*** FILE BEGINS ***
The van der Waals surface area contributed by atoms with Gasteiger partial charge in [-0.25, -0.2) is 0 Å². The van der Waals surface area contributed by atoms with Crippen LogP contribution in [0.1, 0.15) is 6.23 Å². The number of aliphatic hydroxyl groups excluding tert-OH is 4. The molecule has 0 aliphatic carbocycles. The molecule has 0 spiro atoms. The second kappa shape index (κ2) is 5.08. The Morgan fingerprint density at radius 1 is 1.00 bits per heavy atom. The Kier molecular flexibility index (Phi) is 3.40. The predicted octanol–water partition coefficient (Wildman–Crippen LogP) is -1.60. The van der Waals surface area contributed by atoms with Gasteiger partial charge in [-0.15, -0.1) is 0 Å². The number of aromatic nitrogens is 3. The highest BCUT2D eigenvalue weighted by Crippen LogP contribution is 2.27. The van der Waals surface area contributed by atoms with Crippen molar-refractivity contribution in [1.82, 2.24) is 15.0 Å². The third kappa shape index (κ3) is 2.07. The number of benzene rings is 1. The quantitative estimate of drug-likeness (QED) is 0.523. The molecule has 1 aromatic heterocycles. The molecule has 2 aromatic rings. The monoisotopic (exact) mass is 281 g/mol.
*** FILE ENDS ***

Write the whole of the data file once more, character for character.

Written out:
The van der Waals surface area contributed by atoms with Gasteiger partial charge in [-0.25, -0.2) is 0 Å². The van der Waals surface area contributed by atoms with Crippen LogP contribution in [0.1, 0.15) is 6.23 Å². The number of aliphatic hydroxyl groups excluding tert-OH is 4. The molecule has 0 aliphatic carbocycles. The molecule has 0 spiro atoms. The second kappa shape index (κ2) is 5.08. The Morgan fingerprint density at radius 1 is 1.00 bits per heavy atom. The Kier molecular flexibility index (Phi) is 3.40. The predicted octanol–water partition coefficient (Wildman–Crippen LogP) is -1.60. The van der Waals surface area contributed by atoms with Gasteiger partial charge in [-0.15, -0.1) is 0 Å². The number of aromatic nitrogens is 3. The highest BCUT2D eigenvalue weighted by Crippen LogP contribution is 2.27. The van der Waals surface area contributed by atoms with Crippen molar-refractivity contribution in [1.82, 2.24) is 15.0 Å². The third kappa shape index (κ3) is 2.07. The number of benzene rings is 1. The quantitative estimate of drug-likeness (QED) is 0.523. The molecule has 1 aromatic heterocycles. The molecule has 2 aromatic rings. The monoisotopic (exact) mass is 281 g/mol.